As previously indicated, the thickness E of the entry member 5 and the dimensions of the frustoconical opening 9 are chosen conjointly to achieveoptimal concentration of the light inside the enclosure 1A.

To be more precise, these dimensions are chosen so that radiation R reflected at the external end 14 of the opening 9 enters the enclosure 1A without further reflection, as shown in FIG. 2. Said radiation R intersects the axis X--X at a point 15.

Letting:

A be the cone angle of the frustoconical opening 9,

h be the longitudinal distance (along the axis X--X) between the internal face 7 and the point 15, and

p be the longitudinal distance between the external face 8 and the point 15, i.e. E=h+p,

the following equations are readily deduced from FIG. 2:

tan 2A=D/(2p), tan 2A being the tangent of the angle 2A, from which equation (1) can be obtained:

p=D/(2 tan 2A)                                             (1)

tan 2A=d/(2h), from which equation (2) can be obtained:

h=d/(2 tan 2A)                                             (2)

Equation (3) can be deduced from equations (1) and (2):

(D+d)=2E tan 2A                                            (3)

Additionally, tan A=(D-d)/(2E), so that:

(D-d)=2E tan A                                             (4)

Finally, equation (5) is deduced from equations (3) and (4):

E=D/(tan 2A+tan A)                                         (5)

Equation (5) therefore gives the optimal thickness E of the entry member 5 as a function of the diameter D and a particular cone angle A.

Patent Citations
Cited PatentFiling datePublication dateApplicantTitle
US3647435 *Jun 5, 1970Mar 7, 1972Polaroid CorpIntegral negative/positive color diffusion transfer process film unit employing in-situ generated visible light-reflecting agent
US3675984 *May 17, 1971Jul 11, 1972AnvarContact endoscope with stray light trap
US4179187 *Aug 12, 1977Dec 18, 1979Corning Glass WorksMultiple mode waveguide having cylindrical perturbations
US4621898 *Mar 17, 1983Nov 11, 1986Allied CorporationDirectional optical filter
US4929834 *Sep 20, 1976May 29, 1990The United States Of America As Represented By The Secretary Of The ArmyThermal mask for cryogenic detectors in a thermal imaging device
US4990782 *Jun 23, 1989Feb 5, 1991Santa Barbara Research CenterRadiation shield for thermoelectrically cooled infrared detectors
FR2088198A1 * Title not available
FR2477288A1 * Title not available
JPH01146385A * Title not available
Non-Patent Citations
Reference
1 *Patent Abstracts of Japan, vol. 013, No. 407, (E 818), Sep. 8, 1989 & JP-A-01 146385 (TOSHIBA), 8 Juin 1989,
2Patent Abstracts of Japan, vol. 013, No. 407, (E-818), Sep. 8, 1989.
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US6276804 *May 1, 2000Aug 21, 2001Carl Zeiss Jena GmbhMicroscope with at least one beam splitter
US6400443 *Jul 16, 1999Jun 4, 2002Electronics For Imaging, Inc.Exposure slit with light reflection hood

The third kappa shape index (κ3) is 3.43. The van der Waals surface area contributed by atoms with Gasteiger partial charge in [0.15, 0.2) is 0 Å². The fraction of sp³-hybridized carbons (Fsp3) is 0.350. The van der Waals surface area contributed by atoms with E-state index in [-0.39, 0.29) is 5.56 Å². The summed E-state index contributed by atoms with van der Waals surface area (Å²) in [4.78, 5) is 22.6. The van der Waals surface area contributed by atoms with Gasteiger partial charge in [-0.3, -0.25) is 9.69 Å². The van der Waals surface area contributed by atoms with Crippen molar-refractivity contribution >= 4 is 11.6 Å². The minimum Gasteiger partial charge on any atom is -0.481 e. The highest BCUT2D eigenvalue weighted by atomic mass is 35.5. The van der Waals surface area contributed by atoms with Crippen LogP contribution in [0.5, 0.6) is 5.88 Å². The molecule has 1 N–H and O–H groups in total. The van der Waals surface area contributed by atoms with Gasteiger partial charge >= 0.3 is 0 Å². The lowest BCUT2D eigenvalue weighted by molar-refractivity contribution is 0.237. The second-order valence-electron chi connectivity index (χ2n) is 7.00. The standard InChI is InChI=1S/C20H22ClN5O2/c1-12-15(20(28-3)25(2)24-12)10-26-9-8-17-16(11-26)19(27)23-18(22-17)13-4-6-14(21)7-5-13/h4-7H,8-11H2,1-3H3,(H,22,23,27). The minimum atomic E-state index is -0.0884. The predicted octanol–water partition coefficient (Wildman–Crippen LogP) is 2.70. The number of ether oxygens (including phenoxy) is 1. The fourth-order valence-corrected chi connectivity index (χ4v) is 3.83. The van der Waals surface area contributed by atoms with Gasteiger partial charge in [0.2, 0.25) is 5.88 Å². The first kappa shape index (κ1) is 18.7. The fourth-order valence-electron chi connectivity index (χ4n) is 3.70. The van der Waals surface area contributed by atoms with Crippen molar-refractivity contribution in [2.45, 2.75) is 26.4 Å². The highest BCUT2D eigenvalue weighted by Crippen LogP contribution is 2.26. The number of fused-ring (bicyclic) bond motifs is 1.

US6758568May 10, 2002Jul 6, 2004The Boeing CompanyLight trap and associated light focusing assembly
US6830349May 15, 2002Dec 14, 2004Institute For Technology DevelopmentBlack body background for imaging
US6995906Sep 7, 2001Feb 7, 2006Guy Spencer EdneyProjection unit
US7268881Feb 17, 2004Sep 11, 2007The Curators Of The University Of MissouriLight scattering detector
US7293886 *Jun 19, 2002Nov 13, 2007Flir Systems AbStray-light reducing device for an optical system
US7460234Sep 11, 2007Dec 2, 2008The Curators Of The University Of MissouriLight scattering detector
US7586062 *Jun 7, 2004Sep 8, 2009Fft Edag Produktionssysteme Gmbh & Co. KgLaser booth with device for shielding coherent electromagnetic radiation
US8040509Dec 1, 2008Oct 18, 2011The Curators Of The University Of MissouriLight scattering detector
US8681330Feb 27, 2007Mar 25, 2014Alltech Associates, Inc.Evaporative light scattering detector
US8998430Aug 26, 2008Apr 7, 2015Carl Zeiss Meditec AgLight trap, coupling device for a beam path, as well as illumination device and optical observation device
US9477041 *Jul 18, 2011Oct 25, 2016Kla-Tencor CorporationLow stray light beam dump with fiber delivery
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US20100182681 *Aug 26, 2008Jul 22, 2010Christian LueckeLight trap, coupling device for a beam path, as well as illumination device and optical observation device
US20110083493 *Jun 11, 2009Apr 14, 2011The Curators Of The University Of MissouriLiquid Chromatography Detector and Flow Controller Therefor
US20120026749 *Jul 18, 2011Feb 2, 2012Kla-Tencor CorporationLow stray light beam dump with fiber delivery
EP1196759A1 *May 25, 2000Apr 17, 2002Venturedyne Ltd.Particle sensor with cooled light trap and related method
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WO2009030404A1 *Aug 26, 2008Mar 12, 2009Carl Zeiss Surgical GmbhLight trap, coupling device for a beam path, lighting device, and optical observation device
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WO2016041806A1 *Sep 7, 2015Mar 24, 2016Robert Bosch GmbhDevice and method for absorbing radiation
Classifications
U.S. Classification359/614, 385/902, 359/601, 359/613
International ClassificationG02B27/00, G02B5/00
Cooperative ClassificationG02B5/003, G02B5/005, Y10S385/902
European ClassificationG02B5/00D, G02B5/00B
Legal Events
DateCodeEventDescription
Oct 9, 1996ASAssignment
Owner name: AEROSPATIALE SOCIETE NATIONALE INDUSTRIELLE, FRANC
Free format text: ASSIGNMENT OF ASSIGNORS INTEREST;ASSIGNOR:LASSALLE, MARTINE;REEL/FRAME:008173/0933
Effective date: 19960930
Oct 11, 2001FPAYFee payment
Year of fee payment: 4
Oct 4, 2005FPAYFee payment
Year of fee payment: 8
Nov 30, 2009REMIMaintenance fee reminder mailed
Apr 28, 2010LAPSLapse for failure to pay maintenance fees
Jun 15, 2010FPExpired due to failure to pay maintenance fee
Effective date: 20100428